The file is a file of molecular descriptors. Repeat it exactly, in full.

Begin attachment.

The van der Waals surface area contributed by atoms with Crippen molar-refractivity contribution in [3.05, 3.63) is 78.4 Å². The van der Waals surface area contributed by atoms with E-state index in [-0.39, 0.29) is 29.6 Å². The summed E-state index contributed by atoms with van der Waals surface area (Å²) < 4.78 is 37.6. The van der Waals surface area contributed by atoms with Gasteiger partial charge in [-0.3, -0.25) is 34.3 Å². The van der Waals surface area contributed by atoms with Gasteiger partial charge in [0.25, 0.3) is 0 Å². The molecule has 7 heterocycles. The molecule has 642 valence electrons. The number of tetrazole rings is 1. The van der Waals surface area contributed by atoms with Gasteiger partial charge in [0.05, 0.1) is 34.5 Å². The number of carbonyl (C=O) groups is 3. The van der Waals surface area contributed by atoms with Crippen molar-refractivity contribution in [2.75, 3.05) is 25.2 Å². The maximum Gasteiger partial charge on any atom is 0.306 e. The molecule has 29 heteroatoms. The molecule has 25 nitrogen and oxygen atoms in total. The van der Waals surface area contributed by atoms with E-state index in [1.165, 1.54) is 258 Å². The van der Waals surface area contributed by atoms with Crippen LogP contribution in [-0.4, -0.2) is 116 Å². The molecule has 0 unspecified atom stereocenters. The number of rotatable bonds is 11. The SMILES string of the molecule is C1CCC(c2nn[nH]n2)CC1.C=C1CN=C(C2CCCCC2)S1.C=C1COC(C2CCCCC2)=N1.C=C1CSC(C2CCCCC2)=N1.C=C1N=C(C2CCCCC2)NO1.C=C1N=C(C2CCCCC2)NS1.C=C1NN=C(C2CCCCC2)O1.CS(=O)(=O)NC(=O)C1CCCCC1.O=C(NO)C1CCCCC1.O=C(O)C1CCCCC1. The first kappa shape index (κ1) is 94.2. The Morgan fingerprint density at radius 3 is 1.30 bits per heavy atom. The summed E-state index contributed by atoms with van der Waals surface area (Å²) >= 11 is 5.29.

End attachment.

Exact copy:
The van der Waals surface area contributed by atoms with Crippen molar-refractivity contribution in [3.05, 3.63) is 78.4 Å². The van der Waals surface area contributed by atoms with E-state index in [-0.39, 0.29) is 29.6 Å². The summed E-state index contributed by atoms with van der Waals surface area (Å²) < 4.78 is 37.6. The van der Waals surface area contributed by atoms with Gasteiger partial charge in [-0.3, -0.25) is 34.3 Å². The van der Waals surface area contributed by atoms with Gasteiger partial charge in [0.25, 0.3) is 0 Å². The molecule has 7 heterocycles. The molecule has 642 valence electrons. The number of tetrazole rings is 1. The van der Waals surface area contributed by atoms with Gasteiger partial charge in [0.05, 0.1) is 34.5 Å². The number of carbonyl (C=O) groups is 3. The van der Waals surface area contributed by atoms with Crippen molar-refractivity contribution in [2.75, 3.05) is 25.2 Å². The maximum Gasteiger partial charge on any atom is 0.306 e. The molecule has 29 heteroatoms. The molecule has 25 nitrogen and oxygen atoms in total. The van der Waals surface area contributed by atoms with E-state index in [1.165, 1.54) is 258 Å². The van der Waals surface area contributed by atoms with Crippen LogP contribution in [-0.4, -0.2) is 116 Å². The molecule has 0 unspecified atom stereocenters. The number of rotatable bonds is 11. The SMILES string of the molecule is C1CCC(c2nn[nH]n2)CC1.C=C1CN=C(C2CCCCC2)S1.C=C1COC(C2CCCCC2)=N1.C=C1CSC(C2CCCCC2)=N1.C=C1N=C(C2CCCCC2)NO1.C=C1N=C(C2CCCCC2)NS1.C=C1NN=C(C2CCCCC2)O1.CS(=O)(=O)NC(=O)C1CCCCC1.O=C(NO)C1CCCCC1.O=C(O)C1CCCCC1. The first kappa shape index (κ1) is 94.2. The Morgan fingerprint density at radius 3 is 1.30 bits per heavy atom. The summed E-state index contributed by atoms with van der Waals surface area (Å²) >= 11 is 5.29.